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Title: Psychology and the goals of epistemology
Author: Puddifoot, Katherine
ISNI:       0000 0004 2723 1044
Awarding Body: University of Sheffield
Current Institution: University of Sheffield
Date of Award: 2012
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This thesis defends the controversial view that results taken from psychology should be used by epistemologists developing their accounts, methodological naturalism, and describes how it should be implemented. I argue methodological naturalism should be implemented by epistemologists adopting an approach to epistemology where they study the goals that can be achieved through epistemic classifications, accepting an account of knowledge, rationality or justified belief only if it describes epistemic concepts in such a way that they can be used by humans to achieve important goals. I show how such an approach complements methodological naturalism by allowing results from psychology to come into the picture to reveal important goals to be achieved. My project begins with a general defence of methodological naturalism. I show how results from psychology provide important insights relevant to epistemology that are not available in the armchair. I respond to a number of common criticisms of methodological naturalism, showing that they are based on misconceptions about the position. I evaluate a number of accounts of the methodology to use in epistemology consistent with methodological naturalism. I evaluate accounts that suggest that epistemologists should retain armchair methods such as conceptual analysis, simply adding a naturalistic component. I reject these on the basis that they cannot avoid some fundamental problems with the armchair methodology. I evaluate the claim that knowledge is a natural kind that can be revealed by consulting intuitions about obvious cases, providing a number of examples showing how implausible the claim is. I argue that knowledge is not a natural kind and instead it is a category required to answer to human needs. Finally, I show how epistemologists can give sufficient recognition to how epistemic concepts are answerable to human needs, avoiding the various criticisms of armchair methods, while adopting a methodology fully consistent with methodological naturalism.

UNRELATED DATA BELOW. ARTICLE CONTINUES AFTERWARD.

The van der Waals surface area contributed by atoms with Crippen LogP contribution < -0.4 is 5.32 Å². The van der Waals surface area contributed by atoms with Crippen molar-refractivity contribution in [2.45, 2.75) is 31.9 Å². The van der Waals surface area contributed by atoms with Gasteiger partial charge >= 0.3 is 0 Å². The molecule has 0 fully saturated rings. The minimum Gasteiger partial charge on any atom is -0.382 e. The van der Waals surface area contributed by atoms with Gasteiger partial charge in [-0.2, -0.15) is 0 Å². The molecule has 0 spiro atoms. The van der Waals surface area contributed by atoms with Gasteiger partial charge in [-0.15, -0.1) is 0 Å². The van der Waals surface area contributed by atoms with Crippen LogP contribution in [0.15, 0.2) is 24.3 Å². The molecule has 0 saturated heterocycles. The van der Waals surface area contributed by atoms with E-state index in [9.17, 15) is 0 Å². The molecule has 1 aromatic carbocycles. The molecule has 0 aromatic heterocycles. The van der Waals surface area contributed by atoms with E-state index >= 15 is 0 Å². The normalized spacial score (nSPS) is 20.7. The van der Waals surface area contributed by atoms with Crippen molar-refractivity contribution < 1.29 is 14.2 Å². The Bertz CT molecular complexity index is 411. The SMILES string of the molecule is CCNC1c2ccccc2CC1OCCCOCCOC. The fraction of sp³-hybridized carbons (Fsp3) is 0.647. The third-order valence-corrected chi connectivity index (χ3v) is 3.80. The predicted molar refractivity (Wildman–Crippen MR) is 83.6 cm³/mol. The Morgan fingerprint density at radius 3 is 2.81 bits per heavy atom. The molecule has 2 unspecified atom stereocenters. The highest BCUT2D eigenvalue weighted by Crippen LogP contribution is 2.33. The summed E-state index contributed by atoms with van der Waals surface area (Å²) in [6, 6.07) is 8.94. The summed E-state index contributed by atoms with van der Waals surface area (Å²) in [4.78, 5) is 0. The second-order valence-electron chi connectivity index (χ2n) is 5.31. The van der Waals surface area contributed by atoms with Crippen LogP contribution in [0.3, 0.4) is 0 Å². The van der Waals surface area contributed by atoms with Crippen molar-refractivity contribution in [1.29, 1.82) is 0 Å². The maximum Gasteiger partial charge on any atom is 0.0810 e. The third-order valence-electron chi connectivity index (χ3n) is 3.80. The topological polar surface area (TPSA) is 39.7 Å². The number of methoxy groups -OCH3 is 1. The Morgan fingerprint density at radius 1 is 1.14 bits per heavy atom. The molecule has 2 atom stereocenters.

Supervisor: Laurence, S. ; Hookway, C. Sponsor: Not available
Qualification Name: Thesis (Ph.D.) Qualification Level: Doctoral
EThOS ID:  DOI: Not available